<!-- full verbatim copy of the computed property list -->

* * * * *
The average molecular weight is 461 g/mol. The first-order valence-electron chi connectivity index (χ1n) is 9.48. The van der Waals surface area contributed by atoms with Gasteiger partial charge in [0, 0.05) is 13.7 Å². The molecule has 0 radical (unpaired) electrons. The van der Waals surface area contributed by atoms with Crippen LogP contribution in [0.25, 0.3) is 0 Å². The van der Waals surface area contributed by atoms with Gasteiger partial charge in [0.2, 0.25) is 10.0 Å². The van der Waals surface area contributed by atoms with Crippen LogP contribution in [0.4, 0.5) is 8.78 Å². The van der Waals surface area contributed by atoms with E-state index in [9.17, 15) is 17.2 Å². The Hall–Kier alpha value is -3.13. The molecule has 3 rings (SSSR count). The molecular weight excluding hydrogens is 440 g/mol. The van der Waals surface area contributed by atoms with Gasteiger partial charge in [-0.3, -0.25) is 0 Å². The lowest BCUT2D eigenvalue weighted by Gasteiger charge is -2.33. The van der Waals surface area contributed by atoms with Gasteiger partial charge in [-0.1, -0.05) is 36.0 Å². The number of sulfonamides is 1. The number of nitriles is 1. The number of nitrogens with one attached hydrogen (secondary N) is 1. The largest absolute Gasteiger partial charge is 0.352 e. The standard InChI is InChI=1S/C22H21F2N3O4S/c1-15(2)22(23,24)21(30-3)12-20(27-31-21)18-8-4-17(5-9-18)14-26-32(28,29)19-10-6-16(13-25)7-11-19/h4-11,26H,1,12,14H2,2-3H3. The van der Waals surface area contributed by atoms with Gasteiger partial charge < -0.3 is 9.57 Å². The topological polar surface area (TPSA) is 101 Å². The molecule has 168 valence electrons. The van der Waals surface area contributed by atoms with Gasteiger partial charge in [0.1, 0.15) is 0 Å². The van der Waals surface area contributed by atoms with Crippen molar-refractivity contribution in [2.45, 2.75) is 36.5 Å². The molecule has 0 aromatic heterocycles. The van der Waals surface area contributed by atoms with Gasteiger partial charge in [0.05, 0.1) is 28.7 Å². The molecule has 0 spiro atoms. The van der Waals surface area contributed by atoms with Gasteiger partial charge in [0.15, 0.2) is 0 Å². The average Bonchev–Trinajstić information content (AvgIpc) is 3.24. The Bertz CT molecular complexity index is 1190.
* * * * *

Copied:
The average molecular weight is 461 g/mol. The first-order valence-electron chi connectivity index (χ1n) is 9.48. The van der Waals surface area contributed by atoms with Gasteiger partial charge in [0, 0.05) is 13.7 Å². The molecule has 0 radical (unpaired) electrons. The van der Waals surface area contributed by atoms with Crippen LogP contribution in [0.25, 0.3) is 0 Å². The van der Waals surface area contributed by atoms with Gasteiger partial charge in [0.2, 0.25) is 10.0 Å². The van der Waals surface area contributed by atoms with Crippen LogP contribution in [0.4, 0.5) is 8.78 Å². The van der Waals surface area contributed by atoms with E-state index in [9.17, 15) is 17.2 Å². The Hall–Kier alpha value is -3.13. The molecule has 3 rings (SSSR count). The molecular weight excluding hydrogens is 440 g/mol. The van der Waals surface area contributed by atoms with Gasteiger partial charge in [-0.3, -0.25) is 0 Å². The lowest BCUT2D eigenvalue weighted by Gasteiger charge is -2.33. The van der Waals surface area contributed by atoms with Gasteiger partial charge in [-0.1, -0.05) is 36.0 Å². The number of sulfonamides is 1. The number of nitriles is 1. The number of nitrogens with one attached hydrogen (secondary N) is 1. The largest absolute Gasteiger partial charge is 0.352 e. The standard InChI is InChI=1S/C22H21F2N3O4S/c1-15(2)22(23,24)21(30-3)12-20(27-31-21)18-8-4-17(5-9-18)14-26-32(28,29)19-10-6-16(13-25)7-11-19/h4-11,26H,1,12,14H2,2-3H3. The van der Waals surface area contributed by atoms with Gasteiger partial charge < -0.3 is 9.57 Å². The topological polar surface area (TPSA) is 101 Å². The molecule has 168 valence electrons. The van der Waals surface area contributed by atoms with Gasteiger partial charge in [0.1, 0.15) is 0 Å². The van der Waals surface area contributed by atoms with Crippen molar-refractivity contribution in [2.45, 2.75) is 36.5 Å². The molecule has 0 aromatic heterocycles. The van der Waals surface area contributed by atoms with Gasteiger partial charge in [0.05, 0.1) is 28.7 Å². The molecule has 0 spiro atoms. The van der Waals surface area contributed by atoms with Gasteiger partial charge in [0.15, 0.2) is 0 Å². The average Bonchev–Trinajstić information content (AvgIpc) is 3.24. The Bertz CT molecular complexity index is 1190.